We have spent so much time talking about mental wellness issues with First Responders. Politicians, activists, writers, therapists and anyone else with a stake in this conversation has leapt up and screamed that we need support for PTSD.
And, we do.
But, there is a dilemma. We are focused on the wrong area to invoke real, long lasting change. With our unfortunate, myopic viewpoint, we are tackling a problem at its most difficult state. By the time ‘PTSD’ is on the table for discussion much of the damage to the person’s family, career, and personal life has already been done. We are effectively stating, “No. No. You don’t get any help until you have the worst case scenario for your mental wellbeing”.
It seems even in our mental wellness struggles we continue to demand to be treated from a macho heavy, hero state: as in, wait for the toughest folks to be in the toughest position. But, for all of our attempts, for all our training programs and awareness discussions, here we still sit, in continued despair.
The reason is because we continue to ignore all other aspects of mental wellness. It has done wonders for the First Responder field to have growing public awareness of the potential impact of viewing car accidents, the deceased and dismembered, and the destruction of people’s homes and lives. Make no mistake, a First Responder does work in a field of trauma. But, a little support can go a long way. Educating them effectively on how to take care of themselves will actually become the preventative interventions we dream of. Hopefully, we can avoid making this career in trauma, a “traumatic career”.
Moreover, this raises an entire diagnosing issue. First Responders will soon recognize that in order to get any support from the government, their organizations, and recognition from their peers they will have to have a PTSD diagnosis. Nothing other than that will be accepted. First Responders, then, need to seek out those that might be able to offer them this diagnosis, so that they can receive support, and, may push back against those who offer a different diagnosis in the face of their symptoms. In essence, denying the support they have received because it isn’t the “right” support they need or assume they should have.
The overwhelming irony is that by following the timeline necessary for a PTSD diagnosis, people need to remain unwell. A claim is difficult to make if, at the time of it being honoured, the person has been able to effectively manage through their own means. Unfortunately, many have been forced to manage through their own means, because wait times for mental health treatment remain an insult to those who reach out for help. When people finally do reach out, the response they hear is "Hurry up and wait."
Real conversations do need to happen. More importantly, however, there needs to be a commitment to real change within our organizations. In order to do this, we need to recognize that the rigid, one-size fits all mental health training we are currently proctoring as the savior to our mental anguish, is going to fail. It will help some, and the argument could be won there. But, “some” is not enough. We need to remove the veil of heroism to understand that First Responders are exercising an immense amount of mental currency to remain focused on the job. First Responders often wish to identify themselves as “burying” these emotions, however, for anyone who has experienced the unfortunate events of having their emotions explode out of them, you realize that emotions can't be buried. They are compressed, shelved and constrained, and compression only works for so long.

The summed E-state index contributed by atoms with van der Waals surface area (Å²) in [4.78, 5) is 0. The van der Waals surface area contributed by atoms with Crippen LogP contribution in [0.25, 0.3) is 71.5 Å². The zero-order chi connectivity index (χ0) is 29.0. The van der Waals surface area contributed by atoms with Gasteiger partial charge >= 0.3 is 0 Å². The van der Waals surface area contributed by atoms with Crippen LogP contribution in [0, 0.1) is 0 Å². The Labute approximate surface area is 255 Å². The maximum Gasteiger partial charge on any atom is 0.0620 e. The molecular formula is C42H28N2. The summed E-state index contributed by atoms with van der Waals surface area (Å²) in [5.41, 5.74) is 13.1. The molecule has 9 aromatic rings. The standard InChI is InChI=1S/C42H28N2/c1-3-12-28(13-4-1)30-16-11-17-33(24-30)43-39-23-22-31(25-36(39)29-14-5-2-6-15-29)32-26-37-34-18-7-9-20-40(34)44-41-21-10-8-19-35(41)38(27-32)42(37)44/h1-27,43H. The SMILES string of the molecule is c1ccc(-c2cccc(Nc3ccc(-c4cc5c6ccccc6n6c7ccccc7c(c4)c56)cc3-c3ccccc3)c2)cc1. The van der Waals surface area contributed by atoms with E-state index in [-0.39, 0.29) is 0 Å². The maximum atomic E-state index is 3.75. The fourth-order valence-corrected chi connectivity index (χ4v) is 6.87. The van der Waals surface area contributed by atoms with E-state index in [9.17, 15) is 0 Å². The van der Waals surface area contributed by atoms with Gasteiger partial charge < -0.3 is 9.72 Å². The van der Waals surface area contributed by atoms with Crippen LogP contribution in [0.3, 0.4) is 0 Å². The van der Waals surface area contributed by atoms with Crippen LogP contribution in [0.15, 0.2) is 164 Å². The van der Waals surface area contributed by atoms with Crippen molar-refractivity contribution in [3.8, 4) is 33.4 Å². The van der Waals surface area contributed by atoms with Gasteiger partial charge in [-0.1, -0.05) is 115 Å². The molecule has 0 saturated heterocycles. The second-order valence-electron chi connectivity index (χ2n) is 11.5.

When we continue to deny our friends and family in the First Responder field the proactive approach of programs and support allowing for the decompression of those emotions, we encourage them to spiral into mental illness; not mental wellness. For some, this results in the development of PTSD.
In order to overcome this, there needs to be a change of approach. We need to challenge the paradigm that reactive services are going to best support First Responders. There has been a lot of talk and not a lot of change. We are feeding our First Responders bread and water; enough to sustain a few, and to ensure our budgetary requirements for other “operation based demands” remain intact. We continue to ignore the very fact that anxiety, depression, and other issues will quickly boil over and while an individual case is vastly complex, a more global viewpoint is quite linear. If organizations don’t provide the opportunity for support and proactive wellness, the costs will be greater with sick leave and long term disability. With folks engaged in extensive psychological interventions in order to garner some semblance of normality back in their lives.
The loss of time, then, is placed on those still at work. But, overtime in this field can often mean overexposure of negative events. Therefore, the failure to provide effective mental wellness across the board doesn’t just affect one individual, it carries on to affect those still working.
If we wait until First Responders develop one of the most difficult and life changing disorders to get support, we are effectively leaving them to languish in utter mental hell and chaos. The most acutely problematic irony here is that they continue to work and suffer in the midst of this mental hell and chaos, and that we ask them to do so.
And, in their time of desperate need, we ask them to continue suffering until they meet the right “check box” for support.